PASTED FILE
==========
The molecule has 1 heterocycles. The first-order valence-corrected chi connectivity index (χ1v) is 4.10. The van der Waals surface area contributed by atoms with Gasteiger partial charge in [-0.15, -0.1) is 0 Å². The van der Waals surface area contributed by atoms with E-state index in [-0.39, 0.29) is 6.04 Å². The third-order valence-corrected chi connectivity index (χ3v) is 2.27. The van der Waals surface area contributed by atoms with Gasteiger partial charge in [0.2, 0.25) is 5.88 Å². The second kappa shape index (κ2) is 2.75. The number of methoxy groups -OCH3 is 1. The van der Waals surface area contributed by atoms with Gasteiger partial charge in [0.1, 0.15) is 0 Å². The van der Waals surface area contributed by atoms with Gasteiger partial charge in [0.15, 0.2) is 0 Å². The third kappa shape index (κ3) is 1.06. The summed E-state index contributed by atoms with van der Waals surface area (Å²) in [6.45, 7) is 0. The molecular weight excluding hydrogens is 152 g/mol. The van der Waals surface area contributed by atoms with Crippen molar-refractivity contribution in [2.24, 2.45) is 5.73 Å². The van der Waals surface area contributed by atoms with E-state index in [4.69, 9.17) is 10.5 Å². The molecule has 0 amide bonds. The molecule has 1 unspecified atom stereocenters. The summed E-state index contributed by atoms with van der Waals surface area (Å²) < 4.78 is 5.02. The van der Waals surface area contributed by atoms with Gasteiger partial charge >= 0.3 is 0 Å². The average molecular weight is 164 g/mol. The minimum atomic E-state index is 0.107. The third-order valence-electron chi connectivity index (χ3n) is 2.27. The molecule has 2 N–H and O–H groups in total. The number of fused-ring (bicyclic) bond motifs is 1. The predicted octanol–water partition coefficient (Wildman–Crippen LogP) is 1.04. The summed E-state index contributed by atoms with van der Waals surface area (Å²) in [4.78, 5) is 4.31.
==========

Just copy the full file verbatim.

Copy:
The molecule has 1 heterocycles. The first-order valence-corrected chi connectivity index (χ1v) is 4.10. The van der Waals surface area contributed by atoms with Gasteiger partial charge in [-0.15, -0.1) is 0 Å². The van der Waals surface area contributed by atoms with E-state index in [-0.39, 0.29) is 6.04 Å². The third-order valence-corrected chi connectivity index (χ3v) is 2.27. The van der Waals surface area contributed by atoms with Gasteiger partial charge in [0.2, 0.25) is 5.88 Å². The second kappa shape index (κ2) is 2.75. The number of methoxy groups -OCH3 is 1. The van der Waals surface area contributed by atoms with Gasteiger partial charge in [0.1, 0.15) is 0 Å². The van der Waals surface area contributed by atoms with Gasteiger partial charge in [0.15, 0.2) is 0 Å². The third kappa shape index (κ3) is 1.06. The summed E-state index contributed by atoms with van der Waals surface area (Å²) in [6.45, 7) is 0. The molecular weight excluding hydrogens is 152 g/mol. The van der Waals surface area contributed by atoms with Crippen molar-refractivity contribution in [2.24, 2.45) is 5.73 Å². The van der Waals surface area contributed by atoms with E-state index in [4.69, 9.17) is 10.5 Å². The molecule has 0 amide bonds. The molecule has 1 unspecified atom stereocenters. The summed E-state index contributed by atoms with van der Waals surface area (Å²) < 4.78 is 5.02. The van der Waals surface area contributed by atoms with Gasteiger partial charge >= 0.3 is 0 Å². The average molecular weight is 164 g/mol. The minimum atomic E-state index is 0.107. The third-order valence-electron chi connectivity index (χ3n) is 2.27. The molecule has 2 N–H and O–H groups in total. The number of fused-ring (bicyclic) bond motifs is 1. The predicted octanol–water partition coefficient (Wildman–Crippen LogP) is 1.04. The summed E-state index contributed by atoms with van der Waals surface area (Å²) in [4.78, 5) is 4.31.